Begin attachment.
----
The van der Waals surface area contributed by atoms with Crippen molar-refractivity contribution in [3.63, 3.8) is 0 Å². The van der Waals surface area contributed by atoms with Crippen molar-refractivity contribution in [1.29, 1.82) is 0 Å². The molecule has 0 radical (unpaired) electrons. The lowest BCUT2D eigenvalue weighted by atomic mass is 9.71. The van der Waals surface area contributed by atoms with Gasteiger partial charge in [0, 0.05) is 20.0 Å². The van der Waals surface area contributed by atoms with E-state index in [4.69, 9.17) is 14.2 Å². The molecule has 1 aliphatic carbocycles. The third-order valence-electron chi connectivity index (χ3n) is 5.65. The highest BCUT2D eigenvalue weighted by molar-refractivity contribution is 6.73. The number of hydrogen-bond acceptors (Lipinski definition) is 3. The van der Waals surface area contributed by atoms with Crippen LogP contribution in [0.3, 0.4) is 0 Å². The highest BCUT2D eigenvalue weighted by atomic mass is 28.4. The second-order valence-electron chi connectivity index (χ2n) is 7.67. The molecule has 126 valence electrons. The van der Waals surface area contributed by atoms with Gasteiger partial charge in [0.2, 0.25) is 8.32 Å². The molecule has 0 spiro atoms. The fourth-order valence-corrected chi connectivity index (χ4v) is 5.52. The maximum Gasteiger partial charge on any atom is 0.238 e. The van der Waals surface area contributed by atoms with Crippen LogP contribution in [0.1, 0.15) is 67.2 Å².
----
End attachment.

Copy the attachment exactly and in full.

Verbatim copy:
The van der Waals surface area contributed by atoms with Crippen molar-refractivity contribution in [3.63, 3.8) is 0 Å². The van der Waals surface area contributed by atoms with Crippen molar-refractivity contribution in [1.29, 1.82) is 0 Å². The molecule has 0 radical (unpaired) electrons. The lowest BCUT2D eigenvalue weighted by atomic mass is 9.71. The van der Waals surface area contributed by atoms with Gasteiger partial charge in [0, 0.05) is 20.0 Å². The van der Waals surface area contributed by atoms with E-state index in [4.69, 9.17) is 14.2 Å². The molecule has 1 aliphatic carbocycles. The third-order valence-electron chi connectivity index (χ3n) is 5.65. The highest BCUT2D eigenvalue weighted by molar-refractivity contribution is 6.73. The number of hydrogen-bond acceptors (Lipinski definition) is 3. The van der Waals surface area contributed by atoms with Crippen LogP contribution in [0.3, 0.4) is 0 Å². The highest BCUT2D eigenvalue weighted by atomic mass is 28.4. The second-order valence-electron chi connectivity index (χ2n) is 7.67. The molecule has 126 valence electrons. The van der Waals surface area contributed by atoms with Gasteiger partial charge in [0.2, 0.25) is 8.32 Å². The molecule has 0 spiro atoms. The fourth-order valence-corrected chi connectivity index (χ4v) is 5.52. The maximum Gasteiger partial charge on any atom is 0.238 e. The van der Waals surface area contributed by atoms with Crippen LogP contribution in [0.1, 0.15) is 67.2 Å².